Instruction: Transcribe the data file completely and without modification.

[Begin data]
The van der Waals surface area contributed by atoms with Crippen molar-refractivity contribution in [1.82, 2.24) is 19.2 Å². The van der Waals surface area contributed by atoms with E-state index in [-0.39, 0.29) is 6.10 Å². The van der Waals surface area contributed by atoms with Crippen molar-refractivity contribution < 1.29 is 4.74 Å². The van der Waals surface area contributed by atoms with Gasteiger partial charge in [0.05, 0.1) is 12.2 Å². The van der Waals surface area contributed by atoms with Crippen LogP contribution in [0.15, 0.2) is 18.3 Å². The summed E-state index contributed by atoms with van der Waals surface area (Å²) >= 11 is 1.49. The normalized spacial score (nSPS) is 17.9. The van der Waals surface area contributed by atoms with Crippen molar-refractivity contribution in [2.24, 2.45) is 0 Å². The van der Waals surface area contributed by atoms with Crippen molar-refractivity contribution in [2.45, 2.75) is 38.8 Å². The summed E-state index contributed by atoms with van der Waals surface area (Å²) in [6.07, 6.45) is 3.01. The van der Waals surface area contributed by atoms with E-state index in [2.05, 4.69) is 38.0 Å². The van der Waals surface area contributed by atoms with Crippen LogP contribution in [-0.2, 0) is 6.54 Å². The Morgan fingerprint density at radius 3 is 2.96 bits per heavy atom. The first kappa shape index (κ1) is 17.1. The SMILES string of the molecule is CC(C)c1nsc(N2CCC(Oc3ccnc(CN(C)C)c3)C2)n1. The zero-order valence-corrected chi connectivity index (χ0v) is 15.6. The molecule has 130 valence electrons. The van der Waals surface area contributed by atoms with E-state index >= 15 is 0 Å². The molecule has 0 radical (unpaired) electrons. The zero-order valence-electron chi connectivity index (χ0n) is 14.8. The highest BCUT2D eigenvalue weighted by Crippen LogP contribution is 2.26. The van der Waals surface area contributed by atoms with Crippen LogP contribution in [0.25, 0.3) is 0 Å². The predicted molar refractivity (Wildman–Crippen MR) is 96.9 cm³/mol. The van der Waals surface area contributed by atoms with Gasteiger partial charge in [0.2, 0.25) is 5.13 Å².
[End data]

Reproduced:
The van der Waals surface area contributed by atoms with Crippen molar-refractivity contribution in [1.82, 2.24) is 19.2 Å². The van der Waals surface area contributed by atoms with E-state index in [-0.39, 0.29) is 6.10 Å². The van der Waals surface area contributed by atoms with Crippen molar-refractivity contribution < 1.29 is 4.74 Å². The van der Waals surface area contributed by atoms with Gasteiger partial charge in [0.05, 0.1) is 12.2 Å². The van der Waals surface area contributed by atoms with Crippen LogP contribution in [0.15, 0.2) is 18.3 Å². The summed E-state index contributed by atoms with van der Waals surface area (Å²) >= 11 is 1.49. The normalized spacial score (nSPS) is 17.9. The van der Waals surface area contributed by atoms with Crippen molar-refractivity contribution in [2.24, 2.45) is 0 Å². The van der Waals surface area contributed by atoms with Crippen molar-refractivity contribution in [2.45, 2.75) is 38.8 Å². The summed E-state index contributed by atoms with van der Waals surface area (Å²) in [6.07, 6.45) is 3.01. The van der Waals surface area contributed by atoms with E-state index in [2.05, 4.69) is 38.0 Å². The van der Waals surface area contributed by atoms with Crippen LogP contribution in [-0.2, 0) is 6.54 Å². The Morgan fingerprint density at radius 3 is 2.96 bits per heavy atom. The first kappa shape index (κ1) is 17.1. The SMILES string of the molecule is CC(C)c1nsc(N2CCC(Oc3ccnc(CN(C)C)c3)C2)n1. The zero-order valence-corrected chi connectivity index (χ0v) is 15.6. The molecule has 130 valence electrons. The van der Waals surface area contributed by atoms with E-state index >= 15 is 0 Å². The molecule has 0 radical (unpaired) electrons. The zero-order valence-electron chi connectivity index (χ0n) is 14.8. The highest BCUT2D eigenvalue weighted by Crippen LogP contribution is 2.26. The van der Waals surface area contributed by atoms with Crippen LogP contribution in [0.25, 0.3) is 0 Å². The predicted molar refractivity (Wildman–Crippen MR) is 96.9 cm³/mol. The van der Waals surface area contributed by atoms with Gasteiger partial charge in [0.2, 0.25) is 5.13 Å².